Economic aid vs. democracy aid: democratic consolidation in Africa.

 
FREE EXCERPT

22 August 2012

Economic aid helps countries transition to multiparty systems but it is democracy aid which is more likely to encourage consolidation. A large amount of research has been done on the relationship between aid and democratic transition, but much of this groups all categories of aid together and does not look beyond democratic transition and towards indicators of democratic consolidation and deepening. These shortcomings are addressed by Simone Dietrich and Joseph Wright in the UNU-WIDER working paper 'Foreign Aid and Democratic Development in Africa'. They distinguish between two potential mechanisms for encouraging democratic consolidation: (i) the use of aid as leverage to buy political reform, and (ii) investment in the electoral process through aid specifically earmarked to help improve democracy and governance. They look beyond simple democratic transition by assessing the effect these types of aid have on five separate indicators, four of which relate to democratic consolidation.

Foreign Aid and Democratic Development in Africa

The past twenty years have seen donors increasingly linking foreign aid to democracy objectives in sub-Saharan Africa. In the same period many countries in the region have adopted multiparty political systems, perhaps the minimum condition required for democracy. However, in the 18 years from 1991-2008 only eight elections have resulted in the incumbent leaving office. A large amount of research has been done on the relationship between aid and democratic transition, but much of this groups all categories of aid together and does not look beyond democratic transition and towards indicators of democratic consolidation.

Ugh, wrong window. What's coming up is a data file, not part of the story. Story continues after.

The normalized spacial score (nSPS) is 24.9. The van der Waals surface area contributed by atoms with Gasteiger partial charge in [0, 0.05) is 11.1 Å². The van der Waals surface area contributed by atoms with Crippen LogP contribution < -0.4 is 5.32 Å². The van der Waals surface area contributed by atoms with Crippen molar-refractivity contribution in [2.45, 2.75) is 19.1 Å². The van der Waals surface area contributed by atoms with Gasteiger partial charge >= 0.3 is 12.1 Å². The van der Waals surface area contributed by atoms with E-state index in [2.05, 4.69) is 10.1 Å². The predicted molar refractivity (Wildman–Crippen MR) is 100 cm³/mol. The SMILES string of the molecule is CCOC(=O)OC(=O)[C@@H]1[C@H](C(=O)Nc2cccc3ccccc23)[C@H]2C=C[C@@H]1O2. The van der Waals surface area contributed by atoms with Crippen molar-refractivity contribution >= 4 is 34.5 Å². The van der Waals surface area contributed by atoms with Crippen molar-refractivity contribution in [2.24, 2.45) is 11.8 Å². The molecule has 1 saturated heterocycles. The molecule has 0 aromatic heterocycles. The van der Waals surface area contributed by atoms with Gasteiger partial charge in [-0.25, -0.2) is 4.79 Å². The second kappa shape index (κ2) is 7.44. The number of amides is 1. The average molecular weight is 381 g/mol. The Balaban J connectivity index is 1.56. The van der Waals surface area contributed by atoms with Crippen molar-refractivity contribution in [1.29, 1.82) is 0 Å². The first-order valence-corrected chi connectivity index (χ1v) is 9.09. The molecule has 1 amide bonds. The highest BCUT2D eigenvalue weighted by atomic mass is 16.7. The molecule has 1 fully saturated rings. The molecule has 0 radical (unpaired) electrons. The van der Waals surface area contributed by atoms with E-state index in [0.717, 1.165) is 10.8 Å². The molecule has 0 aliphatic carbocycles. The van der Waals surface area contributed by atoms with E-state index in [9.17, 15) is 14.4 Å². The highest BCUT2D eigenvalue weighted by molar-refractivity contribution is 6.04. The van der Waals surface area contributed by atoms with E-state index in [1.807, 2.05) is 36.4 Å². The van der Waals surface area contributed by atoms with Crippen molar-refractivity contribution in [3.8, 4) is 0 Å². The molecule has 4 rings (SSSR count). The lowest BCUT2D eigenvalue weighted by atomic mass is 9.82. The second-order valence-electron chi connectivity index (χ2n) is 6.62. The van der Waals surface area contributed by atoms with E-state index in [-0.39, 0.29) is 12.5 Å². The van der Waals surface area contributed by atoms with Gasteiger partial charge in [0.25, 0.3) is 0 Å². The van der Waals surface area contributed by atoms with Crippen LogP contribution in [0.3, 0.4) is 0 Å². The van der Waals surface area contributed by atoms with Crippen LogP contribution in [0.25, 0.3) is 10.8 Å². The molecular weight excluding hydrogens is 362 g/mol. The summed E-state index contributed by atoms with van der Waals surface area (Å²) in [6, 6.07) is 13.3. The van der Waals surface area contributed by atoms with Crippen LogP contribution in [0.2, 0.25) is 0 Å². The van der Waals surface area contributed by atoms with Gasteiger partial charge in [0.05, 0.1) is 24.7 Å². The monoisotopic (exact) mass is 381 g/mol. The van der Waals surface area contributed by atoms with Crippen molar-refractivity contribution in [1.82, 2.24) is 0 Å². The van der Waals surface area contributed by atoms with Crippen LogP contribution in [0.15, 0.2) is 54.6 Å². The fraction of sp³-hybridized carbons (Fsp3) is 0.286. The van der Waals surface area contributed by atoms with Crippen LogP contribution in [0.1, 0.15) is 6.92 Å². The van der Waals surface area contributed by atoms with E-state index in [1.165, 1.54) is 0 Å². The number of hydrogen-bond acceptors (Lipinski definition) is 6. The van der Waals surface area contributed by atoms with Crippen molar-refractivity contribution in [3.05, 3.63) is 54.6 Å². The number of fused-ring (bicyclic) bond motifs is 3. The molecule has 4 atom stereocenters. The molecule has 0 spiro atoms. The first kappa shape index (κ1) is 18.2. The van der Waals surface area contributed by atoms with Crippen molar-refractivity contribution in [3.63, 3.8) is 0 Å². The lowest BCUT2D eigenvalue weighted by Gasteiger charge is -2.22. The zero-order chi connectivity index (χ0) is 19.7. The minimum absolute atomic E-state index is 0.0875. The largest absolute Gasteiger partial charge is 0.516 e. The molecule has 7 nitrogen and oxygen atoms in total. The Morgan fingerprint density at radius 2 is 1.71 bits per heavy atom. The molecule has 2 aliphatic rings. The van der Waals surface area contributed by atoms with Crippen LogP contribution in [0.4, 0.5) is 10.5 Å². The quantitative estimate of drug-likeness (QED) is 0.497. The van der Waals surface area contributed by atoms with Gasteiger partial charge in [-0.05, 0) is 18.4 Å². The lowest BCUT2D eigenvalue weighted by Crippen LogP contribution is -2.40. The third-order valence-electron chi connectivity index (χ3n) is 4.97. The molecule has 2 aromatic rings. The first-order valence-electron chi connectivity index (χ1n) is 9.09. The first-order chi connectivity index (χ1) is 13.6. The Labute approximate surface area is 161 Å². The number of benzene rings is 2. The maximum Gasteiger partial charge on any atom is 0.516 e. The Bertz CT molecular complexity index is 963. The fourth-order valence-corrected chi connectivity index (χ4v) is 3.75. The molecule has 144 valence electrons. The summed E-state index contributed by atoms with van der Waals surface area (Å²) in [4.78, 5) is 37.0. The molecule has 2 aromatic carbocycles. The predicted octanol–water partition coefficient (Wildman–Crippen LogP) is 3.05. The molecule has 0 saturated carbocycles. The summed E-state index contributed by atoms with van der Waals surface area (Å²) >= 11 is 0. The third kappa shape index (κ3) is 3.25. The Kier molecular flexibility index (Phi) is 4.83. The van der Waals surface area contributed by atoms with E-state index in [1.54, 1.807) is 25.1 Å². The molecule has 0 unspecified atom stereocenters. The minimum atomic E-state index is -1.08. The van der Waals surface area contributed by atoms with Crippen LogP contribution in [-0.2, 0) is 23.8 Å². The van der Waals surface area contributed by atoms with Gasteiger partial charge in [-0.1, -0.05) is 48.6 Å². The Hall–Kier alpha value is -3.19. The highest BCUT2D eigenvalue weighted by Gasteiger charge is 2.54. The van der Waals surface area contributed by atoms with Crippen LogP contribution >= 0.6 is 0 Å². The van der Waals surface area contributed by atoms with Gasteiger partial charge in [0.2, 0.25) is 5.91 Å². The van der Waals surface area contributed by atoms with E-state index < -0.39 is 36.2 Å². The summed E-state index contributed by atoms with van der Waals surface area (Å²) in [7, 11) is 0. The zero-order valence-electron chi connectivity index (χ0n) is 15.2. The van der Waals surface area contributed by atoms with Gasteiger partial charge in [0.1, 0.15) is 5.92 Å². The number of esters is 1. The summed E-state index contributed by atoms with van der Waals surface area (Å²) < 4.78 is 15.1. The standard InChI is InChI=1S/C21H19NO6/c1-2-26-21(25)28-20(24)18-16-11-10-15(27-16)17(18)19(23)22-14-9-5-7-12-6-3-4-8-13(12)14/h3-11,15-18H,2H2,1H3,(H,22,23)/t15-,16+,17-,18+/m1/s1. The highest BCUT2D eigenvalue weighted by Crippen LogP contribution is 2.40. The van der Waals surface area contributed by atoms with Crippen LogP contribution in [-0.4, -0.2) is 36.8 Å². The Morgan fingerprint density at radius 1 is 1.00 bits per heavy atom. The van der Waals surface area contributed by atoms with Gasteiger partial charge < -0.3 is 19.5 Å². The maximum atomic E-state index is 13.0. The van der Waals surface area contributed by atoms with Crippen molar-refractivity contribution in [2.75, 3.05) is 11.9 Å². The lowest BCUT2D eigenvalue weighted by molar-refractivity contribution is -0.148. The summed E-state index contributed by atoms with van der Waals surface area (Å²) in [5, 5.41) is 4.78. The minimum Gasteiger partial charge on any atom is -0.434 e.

These shortcomings are addressed by Simone Dietrich and Joseph Wright in the UNU-WIDER working paper 'Foreign Aid and Democratic Development in Africa'. They distinguish between two potential mechanisms for encouraging democratic consolidation; the use of aid as leverage to buy political reform and investment in the opposition through aid specifically earmarked to help improve democracy and governance, strengthen public institutions and the civil society. They look beyond simple democratic transition by assessing the effect these types of aid have on five separate indicators, four of which relate to democratic consolidation. These indicators, and the findings that relate to them, are laid out below.

Democratic transitions and consolidation: findings

Using OECD figures for aid flows...

To continue reading

FREE SIGN UP